It is wonderful what a difference it makes to have the right tools.
Years ago I obtained a thesis from the US, for which I was charged like a wounded bull. It was printed double-sided, and I had no sheet-feeder able to handle that. Today I found two very old Finereader projects on disk, neither comprising more than 70 pages, and both clearly scanned by doing a bunch, first one side, then the other. It must have been very labour-intensive, for I never proceeded further.
Anyway a correspondent caused me to look for it again. Thankfully I was able to find the paper copy. But these days I have a Futijsu Scansnap which is designed to turn bunches of papers into PDFs. It made short work of the whole document. Then I numbered the pages in Adobe Acrobat, which revealed one case where two pages had gone through. I also found that a few pages had acquired a vertical line; these I rescanned.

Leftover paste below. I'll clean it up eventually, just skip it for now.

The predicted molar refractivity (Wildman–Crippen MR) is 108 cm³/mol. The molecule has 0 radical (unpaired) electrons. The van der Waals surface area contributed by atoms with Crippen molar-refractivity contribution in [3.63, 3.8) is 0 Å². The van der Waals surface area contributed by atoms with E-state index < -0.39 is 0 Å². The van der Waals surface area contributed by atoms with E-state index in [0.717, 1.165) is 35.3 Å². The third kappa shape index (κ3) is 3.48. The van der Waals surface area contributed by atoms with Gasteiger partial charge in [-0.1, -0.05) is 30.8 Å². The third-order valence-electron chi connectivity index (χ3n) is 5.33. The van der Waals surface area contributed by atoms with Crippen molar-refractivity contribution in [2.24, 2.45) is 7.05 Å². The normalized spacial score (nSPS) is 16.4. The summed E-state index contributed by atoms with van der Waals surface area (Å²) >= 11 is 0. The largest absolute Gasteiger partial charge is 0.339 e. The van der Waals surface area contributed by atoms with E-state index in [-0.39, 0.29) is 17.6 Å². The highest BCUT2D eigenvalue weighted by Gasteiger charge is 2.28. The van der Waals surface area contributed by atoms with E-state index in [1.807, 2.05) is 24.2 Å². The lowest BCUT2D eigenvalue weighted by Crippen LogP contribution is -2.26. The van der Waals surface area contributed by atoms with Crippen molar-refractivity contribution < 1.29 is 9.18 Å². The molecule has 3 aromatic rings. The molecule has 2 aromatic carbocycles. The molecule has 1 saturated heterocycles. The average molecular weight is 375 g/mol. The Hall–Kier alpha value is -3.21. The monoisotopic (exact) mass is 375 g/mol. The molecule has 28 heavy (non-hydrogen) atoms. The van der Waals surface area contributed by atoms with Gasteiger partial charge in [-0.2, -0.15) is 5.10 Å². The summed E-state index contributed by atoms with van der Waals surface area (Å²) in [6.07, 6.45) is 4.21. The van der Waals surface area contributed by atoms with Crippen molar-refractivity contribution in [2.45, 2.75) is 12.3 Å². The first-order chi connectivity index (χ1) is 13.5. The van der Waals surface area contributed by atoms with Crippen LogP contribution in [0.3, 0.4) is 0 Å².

At the moment Adobe is OCRing the PDF for me. When it is done, I shall have a nice, compact, 400 dpi copy of the whole thing.
I hardly ever consult the thing; but at least, if I so wish, I can do so easily.
That little document reader was a splendid investment. When I think of the pain I endure with things which won’t go into it, I am deeply impressed.
There are other advances also. At my current workplace they have one of these combined scanner-printer-photocopier. It has a sheet-feeder for copies, and outputs scans to PDF. I have used it to scan a load of paper articles early one morning into PDF. But … if you look closely … it will scan A3 as well, through the same A4-looking sheetfeeder. Which means that even bulky old A3 copies – and who hasn’t got at least some of these? – can be turned into PDFs and the paper discarded!
Worth looking out for at your work. After all, it doesn’t use consumables, and is way faster than any home device. Just make sure nobody is likely to object.